Now is the time to cross JCK Tucson off your jewelry bucket list, register today.
Designer Dish: Geoffrey Scott
Jacqueline Stone: Why are you excited for JCK Tucson?
Geoffrey Cooper: With JCK’s designer mix slated for the show, coupled with the way they’ve really embraced me, I’m super excited to see this event come together. Also, I’m absolutely thrilled that Benjamin Guttery from Third Coast Gems will be at the show. His energy and passion for the industry is infectious, and I couldn’t have found a better fit to assist me in debuting my new collection!
JS: Can you please tell us how the Montauk collection was inspired? It seems to be a departure from your former aesthetic, and I’m curious as to what the catalyst was.
GC: The Montauk collection isn’t so much about inspiration for me as it is about the love of unique and exotic gems. I wanted to create a collection in which every piece was unique, and no two gems were identical. I have been very blessed in the past year to gain more traction with retailers in addition to bringing on a partner. This has allowed me not only to take more risk in design, but also to get back to my roots of creating exotic, one-of-a-kind pieces and not worry as much about the mass-market sell-through.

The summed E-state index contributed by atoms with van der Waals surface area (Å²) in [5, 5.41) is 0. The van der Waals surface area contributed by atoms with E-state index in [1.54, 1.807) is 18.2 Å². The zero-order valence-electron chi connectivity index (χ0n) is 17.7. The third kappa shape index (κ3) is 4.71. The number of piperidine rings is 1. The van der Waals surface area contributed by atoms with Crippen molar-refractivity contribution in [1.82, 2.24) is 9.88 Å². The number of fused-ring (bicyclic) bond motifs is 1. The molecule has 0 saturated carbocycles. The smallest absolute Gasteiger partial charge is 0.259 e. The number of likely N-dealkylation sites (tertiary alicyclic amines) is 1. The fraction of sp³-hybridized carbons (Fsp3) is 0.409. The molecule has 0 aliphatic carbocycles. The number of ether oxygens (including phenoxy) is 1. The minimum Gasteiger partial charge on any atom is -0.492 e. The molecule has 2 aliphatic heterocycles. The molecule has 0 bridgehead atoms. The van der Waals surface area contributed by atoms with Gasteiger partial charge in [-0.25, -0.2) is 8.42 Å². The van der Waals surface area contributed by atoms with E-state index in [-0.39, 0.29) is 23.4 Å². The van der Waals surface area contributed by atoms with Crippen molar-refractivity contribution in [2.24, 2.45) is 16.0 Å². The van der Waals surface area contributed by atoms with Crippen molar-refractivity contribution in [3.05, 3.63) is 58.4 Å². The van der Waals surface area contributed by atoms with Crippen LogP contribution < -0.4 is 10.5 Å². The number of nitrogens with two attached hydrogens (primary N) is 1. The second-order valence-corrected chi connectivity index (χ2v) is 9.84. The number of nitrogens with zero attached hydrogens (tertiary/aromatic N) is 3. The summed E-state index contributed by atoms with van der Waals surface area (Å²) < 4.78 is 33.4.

JS: Have you always lived in California? Where did your jewelry journey begin?
GC: I was born in Seattle, grew up in the San Francisco Bay Area, and then made the move to Encinitas, Calif., back in 2012. It was the best decision of my life. Being near the ocean and in a place where billionaires and bums can share a wave in peace is pretty grounding and great for my creative vibes. My journey in the industry began as an entry-level salesperson when I was 18. I had events in my life that required me to be working as opposed to going to school full time. I knew I could sell, and luxury goods appealed to me, so it was a natural fit. My first employer took a chance on me. He taught me the ins and outs of the industry, from design and manufacturing to wholesale and retail distribution. I spent 10 years with the organization, and it laid the groundwork for me to develop my line and truly understand the needs of a buyer, from the retailer’s perspective.